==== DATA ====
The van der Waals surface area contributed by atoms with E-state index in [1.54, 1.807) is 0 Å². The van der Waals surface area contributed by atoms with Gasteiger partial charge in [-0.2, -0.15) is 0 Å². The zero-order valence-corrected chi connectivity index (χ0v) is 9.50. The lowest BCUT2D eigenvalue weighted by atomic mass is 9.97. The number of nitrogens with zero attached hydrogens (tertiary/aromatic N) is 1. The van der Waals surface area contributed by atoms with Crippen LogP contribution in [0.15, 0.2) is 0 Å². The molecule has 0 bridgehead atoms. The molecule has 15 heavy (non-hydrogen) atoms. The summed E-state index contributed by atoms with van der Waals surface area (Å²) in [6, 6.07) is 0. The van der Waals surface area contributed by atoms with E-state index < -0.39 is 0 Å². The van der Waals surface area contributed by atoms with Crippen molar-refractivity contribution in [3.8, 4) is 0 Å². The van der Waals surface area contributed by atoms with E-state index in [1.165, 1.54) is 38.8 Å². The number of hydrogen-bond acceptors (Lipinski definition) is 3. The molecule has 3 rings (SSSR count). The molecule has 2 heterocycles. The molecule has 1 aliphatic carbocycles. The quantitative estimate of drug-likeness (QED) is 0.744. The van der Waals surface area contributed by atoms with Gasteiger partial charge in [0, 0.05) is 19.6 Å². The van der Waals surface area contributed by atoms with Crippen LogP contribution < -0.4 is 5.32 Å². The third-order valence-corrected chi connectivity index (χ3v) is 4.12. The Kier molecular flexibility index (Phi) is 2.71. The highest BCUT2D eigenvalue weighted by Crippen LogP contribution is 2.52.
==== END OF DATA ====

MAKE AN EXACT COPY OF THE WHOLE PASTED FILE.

The van der Waals surface area contributed by atoms with E-state index in [1.54, 1.807) is 0 Å². The van der Waals surface area contributed by atoms with Gasteiger partial charge in [-0.2, -0.15) is 0 Å². The zero-order valence-corrected chi connectivity index (χ0v) is 9.50. The lowest BCUT2D eigenvalue weighted by atomic mass is 9.97. The number of nitrogens with zero attached hydrogens (tertiary/aromatic N) is 1. The van der Waals surface area contributed by atoms with Crippen LogP contribution in [0.15, 0.2) is 0 Å². The molecule has 0 bridgehead atoms. The molecule has 15 heavy (non-hydrogen) atoms. The summed E-state index contributed by atoms with van der Waals surface area (Å²) in [6, 6.07) is 0. The van der Waals surface area contributed by atoms with E-state index < -0.39 is 0 Å². The van der Waals surface area contributed by atoms with Crippen molar-refractivity contribution in [3.8, 4) is 0 Å². The van der Waals surface area contributed by atoms with E-state index in [1.165, 1.54) is 38.8 Å². The number of hydrogen-bond acceptors (Lipinski definition) is 3. The molecule has 3 rings (SSSR count). The molecule has 2 heterocycles. The molecule has 1 aliphatic carbocycles. The quantitative estimate of drug-likeness (QED) is 0.744. The van der Waals surface area contributed by atoms with Gasteiger partial charge in [0, 0.05) is 19.6 Å². The van der Waals surface area contributed by atoms with Crippen LogP contribution < -0.4 is 5.32 Å². The third-order valence-corrected chi connectivity index (χ3v) is 4.12. The Kier molecular flexibility index (Phi) is 2.71. The highest BCUT2D eigenvalue weighted by Crippen LogP contribution is 2.52.